Start in fall to create a healthy garden
They say you can work now or work later, but sooner or later the work has to get done. That's certainly true for next year's garden.
Getting the garden put to bed in the late fall can really save some effort next year. It's finishing up any harvesting, cleaning up dead plant material, tidying up the mess and disarray, packing away things you won't need during the winter and preparing everything to be ready for spring. Cool weather makes these final chores easier to accomplish, and you'll get a lot more time next season, when so much needs to be done all at once.
Here's what to do:
Clean up. Drain and put away hoses, store decorations, plant tags and supports. Do a final harvest of remaining fruits and vegetables, and pull up the dead annuals. Clean out overgrown areas to keep pests from finding shelter over the winter. Empty decorative containers and store the soil if you plan to reuse it next year. Before storing pots and containers indoors for the winter, wash and sterilize first by rinsing them with a solution of 9 parts water to 1 part bleach. Remove caked mud and rusted oxidizations from tools, too.
Cut back. Most perennials can be cut back in the fall, but wait until the first killing frost. As for woody shrubs, prune out dead or diseased branches, but hold off on the major pruning until fully dormant. You don't want any new growth that could be killed later. This is also a good time to pick up all debris and destroy infected plant material.
Plant. Fall is the perfect time for planting. The air is cool, while the soil is still warm. It's the ideal combination to get new plants and transplants off to a great start. In fact, trees and shrubs can be planted up until the soil freezes hard. In areas where the ground doesn't freeze, water through the winter. Dormant plants still need moisture, just not as much. Get some seeds in the ground, too. Sow winter-hardy crops like parsley, chives, spinach, mustard, lettuce, Swiss chard, kale and Chinese cabbage. Protect with cloches or covers made from clear plastic sheets over PVC or metal conduit arches, wooden cold frames or old windows laid on top of hay bales.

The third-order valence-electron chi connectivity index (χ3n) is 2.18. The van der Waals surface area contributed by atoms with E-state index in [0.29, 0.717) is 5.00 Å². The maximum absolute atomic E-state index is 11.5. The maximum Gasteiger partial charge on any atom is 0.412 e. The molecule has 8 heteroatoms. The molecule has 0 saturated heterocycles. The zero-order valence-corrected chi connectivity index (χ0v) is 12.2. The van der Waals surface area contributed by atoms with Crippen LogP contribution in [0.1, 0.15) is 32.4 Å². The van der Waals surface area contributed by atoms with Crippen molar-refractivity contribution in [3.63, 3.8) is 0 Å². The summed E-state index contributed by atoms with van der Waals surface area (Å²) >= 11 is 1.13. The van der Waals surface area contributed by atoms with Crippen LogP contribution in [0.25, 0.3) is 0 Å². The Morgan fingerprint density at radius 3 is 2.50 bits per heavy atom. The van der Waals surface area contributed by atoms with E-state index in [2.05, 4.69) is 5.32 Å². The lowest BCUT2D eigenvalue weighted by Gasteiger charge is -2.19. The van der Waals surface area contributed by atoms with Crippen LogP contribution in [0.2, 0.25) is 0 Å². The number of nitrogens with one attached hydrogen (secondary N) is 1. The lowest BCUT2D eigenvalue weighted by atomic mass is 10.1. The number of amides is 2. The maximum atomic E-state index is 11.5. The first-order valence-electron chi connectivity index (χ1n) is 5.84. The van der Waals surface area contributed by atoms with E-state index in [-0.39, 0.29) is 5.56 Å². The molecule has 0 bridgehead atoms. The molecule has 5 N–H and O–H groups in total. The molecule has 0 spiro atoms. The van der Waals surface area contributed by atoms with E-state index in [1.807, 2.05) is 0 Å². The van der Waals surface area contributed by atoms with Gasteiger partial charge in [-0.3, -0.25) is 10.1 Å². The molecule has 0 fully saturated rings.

Cover up and take in. Put fencing around shrubs, and tree guards around trunks to keep gnawing animals from damaging bark. Cover foundation plants with plywood A-frame "sandwich boards" to protect them from snow loads falling from the roof. Spray exposed evergreens with an anti-dessicant and wrap with burlap to protect from drying winds. Mound mulch around the rootstocks of roses.
Some perennials can be taken in and successfully grown over the winter. With less light and dry, heated air, they may need some extra attention, but give a try to Wax, Angel Wing or Rex begonias (Begonia semperflorens; B. x semperflorens-cultorum; B. rex), Zones 10-11; fuchsia (Fuchsia spp.), Zones 10-11; geraniums (Pelargonium spp.), Zones 10-11; coleus (Solenostemon scutellarioides), Zones 10-11; and tropical hibiscus (Hibiscus rosa-sinensis), Zones 9-11. Many tropicals will spring back to life next spring by spending winter indoors.
Tend to tools. Clean and sharpen pruners, shovels and other metal tools. Sand and apply a coat of linseed oil to wooden handles and light machine oil to metal parts to prevent rust. Drain the gasoline out of power tools, clean blades and lightly oil all metal parts.
Plan for spring. Now's the time to look back objectively over the garden and decide what worked, what didn't and make your plans for next year. And give yourself a pat on the back while you're at it. Your hard work now will put you just that much further ahead, come spring.
Joe Lamp'l, host of "Growing a Greener World" on PBS, is a master gardener and author. For more information, visit JoeGardener.com.